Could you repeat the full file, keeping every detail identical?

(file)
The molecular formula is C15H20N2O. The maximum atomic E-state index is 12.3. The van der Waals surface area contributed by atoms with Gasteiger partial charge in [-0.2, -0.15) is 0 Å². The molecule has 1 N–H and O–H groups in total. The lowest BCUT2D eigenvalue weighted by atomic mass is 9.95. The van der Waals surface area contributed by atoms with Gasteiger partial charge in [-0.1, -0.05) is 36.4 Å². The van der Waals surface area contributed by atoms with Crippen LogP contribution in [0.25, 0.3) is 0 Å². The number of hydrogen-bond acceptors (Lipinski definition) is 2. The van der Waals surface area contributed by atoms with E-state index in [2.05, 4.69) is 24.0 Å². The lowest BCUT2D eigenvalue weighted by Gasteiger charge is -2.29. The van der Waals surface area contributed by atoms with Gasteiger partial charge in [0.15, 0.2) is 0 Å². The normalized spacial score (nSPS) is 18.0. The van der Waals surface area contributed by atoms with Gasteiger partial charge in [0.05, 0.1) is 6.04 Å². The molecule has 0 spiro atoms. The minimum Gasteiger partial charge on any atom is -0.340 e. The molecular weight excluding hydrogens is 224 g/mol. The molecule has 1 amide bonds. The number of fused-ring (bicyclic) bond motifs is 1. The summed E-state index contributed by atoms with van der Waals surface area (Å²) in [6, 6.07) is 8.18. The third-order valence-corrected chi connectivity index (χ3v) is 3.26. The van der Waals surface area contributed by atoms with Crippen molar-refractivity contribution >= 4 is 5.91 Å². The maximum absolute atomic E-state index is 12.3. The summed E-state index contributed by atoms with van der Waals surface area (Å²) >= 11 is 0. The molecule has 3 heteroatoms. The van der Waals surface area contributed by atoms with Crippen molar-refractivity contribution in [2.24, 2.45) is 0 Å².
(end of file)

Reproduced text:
The molecular formula is C15H20N2O. The maximum atomic E-state index is 12.3. The van der Waals surface area contributed by atoms with Gasteiger partial charge in [-0.2, -0.15) is 0 Å². The molecule has 1 N–H and O–H groups in total. The lowest BCUT2D eigenvalue weighted by atomic mass is 9.95. The van der Waals surface area contributed by atoms with Gasteiger partial charge in [-0.1, -0.05) is 36.4 Å². The van der Waals surface area contributed by atoms with Crippen LogP contribution in [0.25, 0.3) is 0 Å². The number of hydrogen-bond acceptors (Lipinski definition) is 2. The van der Waals surface area contributed by atoms with E-state index in [2.05, 4.69) is 24.0 Å². The lowest BCUT2D eigenvalue weighted by Gasteiger charge is -2.29. The van der Waals surface area contributed by atoms with Gasteiger partial charge in [0.15, 0.2) is 0 Å². The normalized spacial score (nSPS) is 18.0. The van der Waals surface area contributed by atoms with Gasteiger partial charge in [0.05, 0.1) is 6.04 Å². The molecule has 0 spiro atoms. The minimum Gasteiger partial charge on any atom is -0.340 e. The molecular weight excluding hydrogens is 224 g/mol. The molecule has 1 amide bonds. The number of fused-ring (bicyclic) bond motifs is 1. The summed E-state index contributed by atoms with van der Waals surface area (Å²) in [6, 6.07) is 8.18. The third-order valence-corrected chi connectivity index (χ3v) is 3.26. The van der Waals surface area contributed by atoms with Crippen molar-refractivity contribution >= 4 is 5.91 Å². The maximum absolute atomic E-state index is 12.3. The summed E-state index contributed by atoms with van der Waals surface area (Å²) >= 11 is 0. The molecule has 3 heteroatoms. The van der Waals surface area contributed by atoms with Crippen molar-refractivity contribution in [2.24, 2.45) is 0 Å².